If anything in politics has been obvious over the past decade or so, it is that the Wall Street culture of greed has sucked in the United States Congress and bought itself a good deal.
Now that those same hucksters (a thief in a three thousand dollar suit is still a thief and a stockbroker is always a huckster) almost succeeded in bringing down the world economy, and are on the verge of doing it again as they resume their worst practices, the Congress is making noises about financial reform.
But as long as Congress is advised and informed by the financial shuck-and-jivers of the banking industry, there can’t be meaningful reform.
Consider this snippet from The American Prospect:
But although Washington is more willing to regulate now than in years past, one thing has emphatically not changed: the power of the banking industry to fight back. All of the techniques honed over the past few decades have been evident in full force over the past year.
One technique is the use of complexity. The modern financial world is complex, and most of the experts work on or for Wall Street. When it comes time to draft new legislation governing highly technical topics such as derivatives, those insiders have a clear advantage over most congressional staffers. In November, William Greider described how derivatives dealers wrote the draft legislation reforming regulation of derivatives and funneled it into Congress via conservative Democrats on the House Financial Services Committee. Administration officials such as Gary Gensler, chair of the U.S. Commodity Futures Trading Commission, have fought to close the loopholes in that draft bill, but the Senate bill introduced by Christopher Dodd in March contains its own new exemptions.
Any two of these bright boys from Wall Street are brighter than any ten Congressmen and Senators. No matter how detailed the law the Congress writes about any derivative or class of derivatives, the bright boys from the banking industry will a) find a way around it and/or b) just create something else not covered by the particular law.
Trying to regulate the particulars of the finance game is a losing proposition for the Congress and for the American people. Those people running the game on Wall Street are thieves, sociopaths, and con men, and they are smart thieves, sociopaths, and con men. To hold them accountable and stop their depredations and destruction requires a different mind set, and a Congress smart enough to understand the problem.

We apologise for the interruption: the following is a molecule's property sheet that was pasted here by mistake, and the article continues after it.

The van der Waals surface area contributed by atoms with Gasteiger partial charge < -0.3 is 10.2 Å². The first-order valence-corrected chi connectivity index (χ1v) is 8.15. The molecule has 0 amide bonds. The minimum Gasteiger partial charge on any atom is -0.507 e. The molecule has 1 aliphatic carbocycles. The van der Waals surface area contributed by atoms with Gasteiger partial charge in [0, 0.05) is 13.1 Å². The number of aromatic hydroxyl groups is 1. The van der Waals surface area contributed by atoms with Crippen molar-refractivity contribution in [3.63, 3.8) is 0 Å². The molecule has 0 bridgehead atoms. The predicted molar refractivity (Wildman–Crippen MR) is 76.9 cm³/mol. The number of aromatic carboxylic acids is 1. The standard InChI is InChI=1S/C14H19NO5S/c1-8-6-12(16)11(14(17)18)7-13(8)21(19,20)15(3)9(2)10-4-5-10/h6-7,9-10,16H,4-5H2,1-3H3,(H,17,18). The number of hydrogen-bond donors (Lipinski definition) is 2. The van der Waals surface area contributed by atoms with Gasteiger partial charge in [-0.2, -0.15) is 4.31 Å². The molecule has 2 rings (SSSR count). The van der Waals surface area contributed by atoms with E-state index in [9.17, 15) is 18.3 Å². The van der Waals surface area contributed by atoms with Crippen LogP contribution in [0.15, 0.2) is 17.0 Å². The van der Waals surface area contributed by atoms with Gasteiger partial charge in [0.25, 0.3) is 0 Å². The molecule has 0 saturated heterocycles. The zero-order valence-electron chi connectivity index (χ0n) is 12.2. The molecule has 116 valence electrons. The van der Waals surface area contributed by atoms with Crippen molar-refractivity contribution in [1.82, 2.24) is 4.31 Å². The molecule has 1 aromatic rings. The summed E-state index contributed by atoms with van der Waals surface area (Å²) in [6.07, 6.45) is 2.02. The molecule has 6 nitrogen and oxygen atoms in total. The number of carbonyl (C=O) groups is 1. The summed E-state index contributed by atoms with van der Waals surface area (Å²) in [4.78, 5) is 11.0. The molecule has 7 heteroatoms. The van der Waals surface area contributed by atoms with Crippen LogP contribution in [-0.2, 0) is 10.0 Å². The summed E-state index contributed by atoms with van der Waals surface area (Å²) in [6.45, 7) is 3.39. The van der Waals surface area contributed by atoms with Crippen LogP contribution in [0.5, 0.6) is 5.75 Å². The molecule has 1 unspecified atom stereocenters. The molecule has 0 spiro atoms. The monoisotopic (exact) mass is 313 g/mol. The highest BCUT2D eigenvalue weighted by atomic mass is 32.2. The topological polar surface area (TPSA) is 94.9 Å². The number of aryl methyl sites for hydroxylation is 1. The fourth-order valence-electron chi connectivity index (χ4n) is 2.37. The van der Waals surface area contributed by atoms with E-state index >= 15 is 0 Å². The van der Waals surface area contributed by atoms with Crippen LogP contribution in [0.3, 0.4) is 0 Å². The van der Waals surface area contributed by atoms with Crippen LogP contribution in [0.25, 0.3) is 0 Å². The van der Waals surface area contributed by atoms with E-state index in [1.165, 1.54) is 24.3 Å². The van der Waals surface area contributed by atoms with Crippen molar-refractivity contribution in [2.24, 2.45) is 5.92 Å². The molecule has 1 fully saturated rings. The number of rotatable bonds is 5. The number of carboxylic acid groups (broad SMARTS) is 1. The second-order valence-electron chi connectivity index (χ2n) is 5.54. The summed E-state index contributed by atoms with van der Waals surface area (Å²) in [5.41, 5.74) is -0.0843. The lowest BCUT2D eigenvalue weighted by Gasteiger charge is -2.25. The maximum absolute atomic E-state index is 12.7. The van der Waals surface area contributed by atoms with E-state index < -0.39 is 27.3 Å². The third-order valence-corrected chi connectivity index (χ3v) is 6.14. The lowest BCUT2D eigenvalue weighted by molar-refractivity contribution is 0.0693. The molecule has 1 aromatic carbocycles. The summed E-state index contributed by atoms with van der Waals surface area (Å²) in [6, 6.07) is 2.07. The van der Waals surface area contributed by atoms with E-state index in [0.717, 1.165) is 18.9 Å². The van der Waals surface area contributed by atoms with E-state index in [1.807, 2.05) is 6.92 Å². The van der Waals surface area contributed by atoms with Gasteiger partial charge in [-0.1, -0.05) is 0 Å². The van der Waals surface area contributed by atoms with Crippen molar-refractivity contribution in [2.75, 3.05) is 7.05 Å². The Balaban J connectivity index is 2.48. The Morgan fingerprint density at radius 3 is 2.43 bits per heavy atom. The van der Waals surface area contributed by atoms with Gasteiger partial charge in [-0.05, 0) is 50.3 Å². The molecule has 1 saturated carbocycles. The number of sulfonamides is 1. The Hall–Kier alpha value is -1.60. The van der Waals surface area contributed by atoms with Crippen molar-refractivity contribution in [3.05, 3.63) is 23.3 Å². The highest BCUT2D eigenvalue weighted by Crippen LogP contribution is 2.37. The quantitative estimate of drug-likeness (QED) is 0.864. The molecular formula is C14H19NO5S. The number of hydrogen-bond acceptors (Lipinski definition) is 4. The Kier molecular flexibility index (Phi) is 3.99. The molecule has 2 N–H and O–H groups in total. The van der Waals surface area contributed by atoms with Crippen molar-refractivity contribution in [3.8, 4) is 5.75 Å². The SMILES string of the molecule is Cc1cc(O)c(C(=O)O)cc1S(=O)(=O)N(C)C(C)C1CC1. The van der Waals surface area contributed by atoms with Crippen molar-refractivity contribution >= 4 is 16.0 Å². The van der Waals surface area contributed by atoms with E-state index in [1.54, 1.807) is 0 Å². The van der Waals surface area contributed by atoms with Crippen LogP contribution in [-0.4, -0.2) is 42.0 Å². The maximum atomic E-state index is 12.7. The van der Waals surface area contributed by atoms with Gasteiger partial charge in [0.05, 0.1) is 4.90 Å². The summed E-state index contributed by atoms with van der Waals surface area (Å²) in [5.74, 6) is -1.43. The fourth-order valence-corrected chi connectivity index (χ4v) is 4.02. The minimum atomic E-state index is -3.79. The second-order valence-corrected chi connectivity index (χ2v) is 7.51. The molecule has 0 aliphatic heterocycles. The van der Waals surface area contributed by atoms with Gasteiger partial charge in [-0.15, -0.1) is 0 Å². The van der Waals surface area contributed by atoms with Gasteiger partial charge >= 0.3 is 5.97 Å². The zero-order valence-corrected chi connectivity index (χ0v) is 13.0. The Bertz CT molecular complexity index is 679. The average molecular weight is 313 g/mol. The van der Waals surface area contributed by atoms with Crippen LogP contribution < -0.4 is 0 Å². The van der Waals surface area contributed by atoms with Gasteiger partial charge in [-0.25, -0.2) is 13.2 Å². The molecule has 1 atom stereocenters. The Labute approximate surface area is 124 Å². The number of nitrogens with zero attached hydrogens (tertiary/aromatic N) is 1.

One basic thing that has to happen is that banking and investment have to be separated, as the repealed Glass-Steagall Act did before the Clintonista regime dumped it in its bid to make nice with the Republicans. Joe Lunchbox’s savings account doesn’t get to be tapped by the con artists to fund their investment schemes. Period. End of story. Hands off.
Now if Joey L. wants to invest his money, that’s his business and his choice. Win or lose, he lives with the consequences.
But to protect Joe Lunchbox the Congress has to back off.
Instead of trying to write detailed laws that cover every contingency of every lunatic deal the con artists create to steal money, Congress should instead legislate a set of basic principles.
Let the Wall Streeters have their schemes, but make it clear to them, in law, that if they lie, if they cheat, if they misrepresent, if they manipulate, if they fail to fully disclose all the details in language a sixth grader can understand, they will have committed felony fraud. It doesn’t matter what the deal is, it doesn’t matter what the financial instrument is, the wheelers and dealers must disclose everything, fully, and fully transparently, and make the disclosure easily and readily accessible, and can not misrepresent any aspect of the matter. To fail to do such disclosure would be the crime.
And, of equal importance, the executives and the board of directors of these corporations should be held personally and legally responsible. No hiding behind the corporate veil. If the company violates the principle of open and full disclosure, the CEO goes to trial, the VPs go to trial, the Chairman and his buddies go to trial. And thence to jail, and their personal fortunes go to pay the damages, right along with the company’s funds.
Joe Lunchbox gets the information he needs to make an informed decision about whether to invest, and he knows that if The Suits rip him off, they will have to pay. The same principles would hold in transactions between corporations, and for any foreign company or offshore company that wants to do business in the United States.
The advantage of such lawmaking is that it leaves no wiggle room. The law attacks the heart of the crime, rather than the peripheral details, and the lie is the heart. And the law gives the cheats an incentive to go straight, rather than go straight to jail and the poorhouse. Enforcement becomes a lot simpler: rather than fuss about niggling details for years in court, the prosecution needs only to demonstrate a failure to fully disclose in a fully open manner.
Trying to regulate Wall Street is like trying to stuff the Great Lakes into a teacup. The criminality will just overflow and drown the investors. Regulate the key behavior instead. Let them create the most complicated investment schemes they want. But make sure that they disclose all the details in language a sixth grader can understand. And punish them if they fail to do that.
And add one further protection for the country. Limit the size that any one institution, or close network of institutions, can attain. Ensure that any of these institutions can fail, that they will be allowed to fail, without endangering the national, or international, economy.
The bankers want to hide behind complexity. The only way to smoke them out and castrate them is to use the knife of simplicity.